Feb 15 Mitt Romney says winning the
Republican primary in Michigan -- his boyhood home -- has become
"personal" for him.
But for Detroit executives, dealers and others who lived
through the industry's near-death experience and revival,
Romney's renewed criticism of the bailouts that saved General
Motors and Chrysler has also become personal -- and polarizing.
That includes a number of Republican "car guys" who say
Romney got it wrong on an issue close to home.
Bob Lutz, a former vice chairman at GM who remains an
adviser, said he was "infuriated" by Romney's charge this week
that the 2009 government-funded bankruptcies of GM and Chrysler
represented "crony capitalism on a grand scale."
"It's once again the fiction that 'Ah, we didn't need the
government and this could have been a privately run bankruptcy
with the normal Chapter 11,'" said Lutz, a Republican. "What
these people always deliberately forget is there was no money.
Nobody had any money."
In an opinion piece in the Detroit News published on
Tuesday, Romney said he supported a "managed bankruptcy" for
both GM and Chrysler.
But he said the Obama administration's funding of their
bankruptcies amounted to a "sweetheart deal disguised as a
rescue plan" since a healthcare trust run for union retirees was
given a major ownership stake in both.
"The president tells us that without his intervention things
in Detroit would be worse. I believe that without his
intervention things there would be better," Romney wrote.
The comments extended a position the former Massachusetts
governor first staked out in 2008 when he wrote a piece for the
New York Times titled "Let Detroit Go Bankrupt."
It was the second time this month that the auto bailout has
become a political flashpoint. Republicans, including strategist
Karl Rove, blasted a Chrysler ad that aired during the Super
Bowl as an endorsement of the Obama White House's auto bailout.
In an unusual editorial-page response to Romney, the Detroit
News said Romney was wrong to suggest there was a private-sector
alternative to the government-funded rescue that began with $17
billion in bridge loans extended by then-President George Bush.
Industry executives also challenged Romney's claim there was
a private alternative to government funding at the depth of the
"This is the lie that gets told again and again and again --
government intervention wasn't necessary, that this was creeping
socialism, that Obama wants to take over or give a sweetheart
deal to the unions," Lutz told Reuters.
Mike Jackson, chief executive of the auto dealership group
AutoNation, called Romney's opinion piece "reckless, detached
from reality and dishonest."
"It was Bush that stepped in with the bailout," said
Jackson, also a Republican, told Reuters. "Mitt's assertion that
private financing was available in fall of 2008 into 2009 is
The Center for Automotive Research, an Ann Arbor,
Michigan-based think-tank supported by the auto industry,
estimated more than 1 million jobs would have been lost if GM
and Chrysler had been allowed to fail.
David Cole, the now-retired head of the center, said he
believed then that the failure of government intervention would
have been catastrophic. "Had a company like GM shut down, it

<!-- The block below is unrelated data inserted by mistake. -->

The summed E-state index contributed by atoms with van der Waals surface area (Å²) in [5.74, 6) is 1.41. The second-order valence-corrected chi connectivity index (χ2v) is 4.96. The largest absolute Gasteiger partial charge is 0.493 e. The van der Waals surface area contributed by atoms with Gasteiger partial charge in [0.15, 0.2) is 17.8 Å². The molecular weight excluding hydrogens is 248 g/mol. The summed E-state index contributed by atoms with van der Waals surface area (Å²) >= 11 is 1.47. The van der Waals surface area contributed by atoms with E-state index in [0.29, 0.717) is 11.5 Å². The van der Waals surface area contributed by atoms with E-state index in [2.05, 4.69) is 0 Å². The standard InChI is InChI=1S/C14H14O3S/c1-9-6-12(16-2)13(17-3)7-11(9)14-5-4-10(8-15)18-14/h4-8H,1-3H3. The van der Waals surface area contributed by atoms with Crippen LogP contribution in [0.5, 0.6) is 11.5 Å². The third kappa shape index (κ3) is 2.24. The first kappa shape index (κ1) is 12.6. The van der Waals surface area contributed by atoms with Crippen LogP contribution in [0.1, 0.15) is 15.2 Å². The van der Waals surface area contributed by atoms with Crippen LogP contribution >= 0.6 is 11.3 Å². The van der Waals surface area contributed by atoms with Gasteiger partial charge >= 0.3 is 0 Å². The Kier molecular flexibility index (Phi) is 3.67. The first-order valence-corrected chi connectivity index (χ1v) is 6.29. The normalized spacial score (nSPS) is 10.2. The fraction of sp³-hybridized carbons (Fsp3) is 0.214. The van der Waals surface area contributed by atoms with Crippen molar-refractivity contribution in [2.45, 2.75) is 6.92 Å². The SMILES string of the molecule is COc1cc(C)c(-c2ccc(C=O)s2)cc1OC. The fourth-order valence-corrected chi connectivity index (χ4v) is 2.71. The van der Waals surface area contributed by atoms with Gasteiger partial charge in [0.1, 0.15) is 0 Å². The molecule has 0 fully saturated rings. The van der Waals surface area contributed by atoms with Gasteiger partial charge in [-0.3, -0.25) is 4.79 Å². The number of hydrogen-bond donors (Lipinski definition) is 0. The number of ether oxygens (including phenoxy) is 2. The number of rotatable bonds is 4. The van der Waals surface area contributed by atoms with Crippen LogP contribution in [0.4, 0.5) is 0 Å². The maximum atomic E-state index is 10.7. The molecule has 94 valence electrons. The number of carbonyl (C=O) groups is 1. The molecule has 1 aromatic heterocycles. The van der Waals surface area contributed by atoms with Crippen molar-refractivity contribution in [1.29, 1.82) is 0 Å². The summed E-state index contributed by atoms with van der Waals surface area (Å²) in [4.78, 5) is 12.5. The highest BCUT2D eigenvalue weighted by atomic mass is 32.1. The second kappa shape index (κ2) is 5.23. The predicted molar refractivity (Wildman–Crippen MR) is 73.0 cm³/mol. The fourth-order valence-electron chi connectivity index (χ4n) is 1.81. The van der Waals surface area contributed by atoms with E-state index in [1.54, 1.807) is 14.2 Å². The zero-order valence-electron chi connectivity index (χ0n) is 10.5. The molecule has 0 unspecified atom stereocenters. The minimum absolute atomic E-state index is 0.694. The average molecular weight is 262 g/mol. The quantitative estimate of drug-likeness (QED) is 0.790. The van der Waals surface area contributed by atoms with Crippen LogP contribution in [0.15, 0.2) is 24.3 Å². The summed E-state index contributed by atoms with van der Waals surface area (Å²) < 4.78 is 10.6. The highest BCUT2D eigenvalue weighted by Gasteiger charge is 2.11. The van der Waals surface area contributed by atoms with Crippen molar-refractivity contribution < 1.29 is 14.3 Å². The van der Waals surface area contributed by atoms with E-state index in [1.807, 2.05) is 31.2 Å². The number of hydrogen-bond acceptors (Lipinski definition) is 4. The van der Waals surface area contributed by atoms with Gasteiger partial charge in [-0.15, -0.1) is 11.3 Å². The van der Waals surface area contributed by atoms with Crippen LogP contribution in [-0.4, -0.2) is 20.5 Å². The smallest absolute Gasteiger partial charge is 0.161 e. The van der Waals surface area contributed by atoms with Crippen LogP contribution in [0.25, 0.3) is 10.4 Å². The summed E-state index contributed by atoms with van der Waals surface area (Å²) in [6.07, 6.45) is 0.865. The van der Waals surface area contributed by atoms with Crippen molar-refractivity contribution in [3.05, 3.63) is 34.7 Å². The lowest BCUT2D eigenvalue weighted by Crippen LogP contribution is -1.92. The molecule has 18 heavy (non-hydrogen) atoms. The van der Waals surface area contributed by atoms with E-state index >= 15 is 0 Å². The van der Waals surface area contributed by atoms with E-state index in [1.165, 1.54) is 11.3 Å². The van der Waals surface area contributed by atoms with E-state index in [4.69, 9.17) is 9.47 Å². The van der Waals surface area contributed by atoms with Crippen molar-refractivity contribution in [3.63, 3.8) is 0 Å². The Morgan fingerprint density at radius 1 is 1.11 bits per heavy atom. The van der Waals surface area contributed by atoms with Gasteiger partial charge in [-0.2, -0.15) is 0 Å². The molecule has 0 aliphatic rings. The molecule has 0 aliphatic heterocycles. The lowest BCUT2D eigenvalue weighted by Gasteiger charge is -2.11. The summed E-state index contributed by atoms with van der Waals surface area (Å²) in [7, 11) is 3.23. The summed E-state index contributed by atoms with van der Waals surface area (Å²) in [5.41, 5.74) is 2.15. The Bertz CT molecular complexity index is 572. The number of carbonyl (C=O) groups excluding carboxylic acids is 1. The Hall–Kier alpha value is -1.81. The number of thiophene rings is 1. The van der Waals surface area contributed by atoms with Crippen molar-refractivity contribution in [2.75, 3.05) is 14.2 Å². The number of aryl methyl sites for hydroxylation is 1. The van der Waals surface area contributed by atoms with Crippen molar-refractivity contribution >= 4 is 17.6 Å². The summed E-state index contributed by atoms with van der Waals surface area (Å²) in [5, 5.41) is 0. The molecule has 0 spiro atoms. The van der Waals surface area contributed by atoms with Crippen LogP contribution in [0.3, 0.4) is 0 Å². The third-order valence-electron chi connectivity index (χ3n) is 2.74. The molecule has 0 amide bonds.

would have shut the entire industry down," said Cole, who
describes himself as a conservative.
One Detroit-based auto industry adviser, who asked not to be
named, said he had been inclined to vote for Romney before the
most recent controversy. "But for me this just calls into
question his judgment," he said.
Steve Rattner, a Democrat and the former head of the Obama
administration's auto's task force, called the idea of a
privately funded restructuring of GM and Chrysler "utterly
"No one -- I repeat, no one -- had the slightest interest in
funding these companies on any terms," Rattner said in a blog.
But Rattner said Romney may have succeeded in winning over
hard-line conservatives with his opposition to a bailout, a more
important political goal than winning an argument over how
bankruptcy law was treated by the Obama administration.
"I think he was simply trying to pander to people who think
the government should stay out of this stuff and who think Obama
is in the pocket of unions and I'm in the pocket of Wall
Street," he said.
The U.S. government provided $85 billion in emergency loans
to prop up the auto industry.
As part of a restructuring of GM in bankruptcy, the Obama
administration took a nearly 61 percent stake in the automaker
in exchange for a $50 billion bailout. The Treasury also took a
small equity stake in Chrysler, which was put under the
management control of Italian automaker Fiat SpA.
The Treasury's stake in GM has been whittled down to nearly
one-third after a stock offering in November 2010 that sold the
automaker to investors on the view it had been remade by
slashing debt, closing plants and cutting jobs.
Last May, Chrysler repaid $5.9 billion in loans owed to the
U.S. Treasury as part of a refinancing, followed quickly by
Fiat's purchase of the U.S. Treasury's stake in Chrysler.
Romney won the 2008 Michigan Republican primary and grew up
outside Detroit as the son of an auto executive and former
Michigan governor. He began running ads in the state this week
ahead of the Feb. 28 primary where he faces a challenge from
conservative rival Rick Santorum.
Romney's first television commercial juxtaposes images of
him driving with shots of riverfront GM's headquarters and a
decaying house in Detroit.
"How did an industry and its leaders and its unions get in
such a fix that they lost jobs and they lost their future," he
asks in the ad. He adds, "Michigan has been my home and this is
A Romney campaign spokesman was not immediately available to
comment on the reaction to his comments on the bailout.